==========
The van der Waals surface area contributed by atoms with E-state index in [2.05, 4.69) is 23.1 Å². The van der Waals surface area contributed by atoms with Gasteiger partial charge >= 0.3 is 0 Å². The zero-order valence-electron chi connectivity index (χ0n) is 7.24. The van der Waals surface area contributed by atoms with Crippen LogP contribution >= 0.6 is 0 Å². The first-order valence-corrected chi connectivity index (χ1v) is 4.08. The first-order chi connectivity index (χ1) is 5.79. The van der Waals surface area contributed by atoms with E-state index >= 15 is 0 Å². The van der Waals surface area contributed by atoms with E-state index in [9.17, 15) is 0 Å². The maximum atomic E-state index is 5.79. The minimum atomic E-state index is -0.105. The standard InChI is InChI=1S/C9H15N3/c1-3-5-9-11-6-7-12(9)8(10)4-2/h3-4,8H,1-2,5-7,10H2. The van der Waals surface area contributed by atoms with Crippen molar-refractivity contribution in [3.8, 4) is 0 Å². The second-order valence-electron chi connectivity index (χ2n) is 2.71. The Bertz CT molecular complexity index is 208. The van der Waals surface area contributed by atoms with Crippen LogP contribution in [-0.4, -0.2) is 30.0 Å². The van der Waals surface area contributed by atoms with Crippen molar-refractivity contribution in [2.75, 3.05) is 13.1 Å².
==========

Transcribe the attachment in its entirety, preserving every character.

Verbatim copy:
The van der Waals surface area contributed by atoms with E-state index in [2.05, 4.69) is 23.1 Å². The van der Waals surface area contributed by atoms with Gasteiger partial charge >= 0.3 is 0 Å². The zero-order valence-electron chi connectivity index (χ0n) is 7.24. The van der Waals surface area contributed by atoms with Crippen LogP contribution >= 0.6 is 0 Å². The first-order valence-corrected chi connectivity index (χ1v) is 4.08. The first-order chi connectivity index (χ1) is 5.79. The van der Waals surface area contributed by atoms with E-state index >= 15 is 0 Å². The van der Waals surface area contributed by atoms with E-state index in [9.17, 15) is 0 Å². The maximum atomic E-state index is 5.79. The minimum atomic E-state index is -0.105. The standard InChI is InChI=1S/C9H15N3/c1-3-5-9-11-6-7-12(9)8(10)4-2/h3-4,8H,1-2,5-7,10H2. The van der Waals surface area contributed by atoms with Crippen molar-refractivity contribution in [3.8, 4) is 0 Å². The second-order valence-electron chi connectivity index (χ2n) is 2.71. The Bertz CT molecular complexity index is 208. The van der Waals surface area contributed by atoms with Crippen LogP contribution in [-0.4, -0.2) is 30.0 Å². The van der Waals surface area contributed by atoms with Crippen molar-refractivity contribution in [2.75, 3.05) is 13.1 Å².